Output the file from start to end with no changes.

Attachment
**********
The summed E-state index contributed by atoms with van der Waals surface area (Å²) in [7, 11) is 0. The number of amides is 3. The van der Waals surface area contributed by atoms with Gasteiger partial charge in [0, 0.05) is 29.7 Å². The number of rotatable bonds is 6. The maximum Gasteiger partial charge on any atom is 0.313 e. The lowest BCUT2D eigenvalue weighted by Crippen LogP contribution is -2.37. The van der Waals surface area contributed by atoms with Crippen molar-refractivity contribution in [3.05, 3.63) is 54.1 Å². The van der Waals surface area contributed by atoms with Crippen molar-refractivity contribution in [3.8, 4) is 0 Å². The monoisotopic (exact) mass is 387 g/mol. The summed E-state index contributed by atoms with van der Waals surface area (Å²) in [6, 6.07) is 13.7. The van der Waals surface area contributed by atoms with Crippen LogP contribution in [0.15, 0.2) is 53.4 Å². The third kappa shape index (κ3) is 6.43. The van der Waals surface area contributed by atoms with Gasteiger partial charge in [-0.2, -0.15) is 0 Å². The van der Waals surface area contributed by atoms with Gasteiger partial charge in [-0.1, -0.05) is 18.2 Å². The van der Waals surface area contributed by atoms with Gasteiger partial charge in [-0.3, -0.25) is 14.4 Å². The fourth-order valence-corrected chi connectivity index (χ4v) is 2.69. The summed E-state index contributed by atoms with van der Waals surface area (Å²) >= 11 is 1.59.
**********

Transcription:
The summed E-state index contributed by atoms with van der Waals surface area (Å²) in [7, 11) is 0. The number of amides is 3. The van der Waals surface area contributed by atoms with Gasteiger partial charge in [0, 0.05) is 29.7 Å². The number of rotatable bonds is 6. The maximum Gasteiger partial charge on any atom is 0.313 e. The lowest BCUT2D eigenvalue weighted by Crippen LogP contribution is -2.37. The van der Waals surface area contributed by atoms with Crippen molar-refractivity contribution in [3.05, 3.63) is 54.1 Å². The van der Waals surface area contributed by atoms with Crippen molar-refractivity contribution in [3.8, 4) is 0 Å². The monoisotopic (exact) mass is 387 g/mol. The summed E-state index contributed by atoms with van der Waals surface area (Å²) in [6, 6.07) is 13.7. The van der Waals surface area contributed by atoms with Crippen LogP contribution in [0.15, 0.2) is 53.4 Å². The third kappa shape index (κ3) is 6.43. The van der Waals surface area contributed by atoms with Gasteiger partial charge in [-0.2, -0.15) is 0 Å². The van der Waals surface area contributed by atoms with Gasteiger partial charge in [-0.1, -0.05) is 18.2 Å². The van der Waals surface area contributed by atoms with Gasteiger partial charge in [-0.3, -0.25) is 14.4 Å². The fourth-order valence-corrected chi connectivity index (χ4v) is 2.69. The summed E-state index contributed by atoms with van der Waals surface area (Å²) >= 11 is 1.59.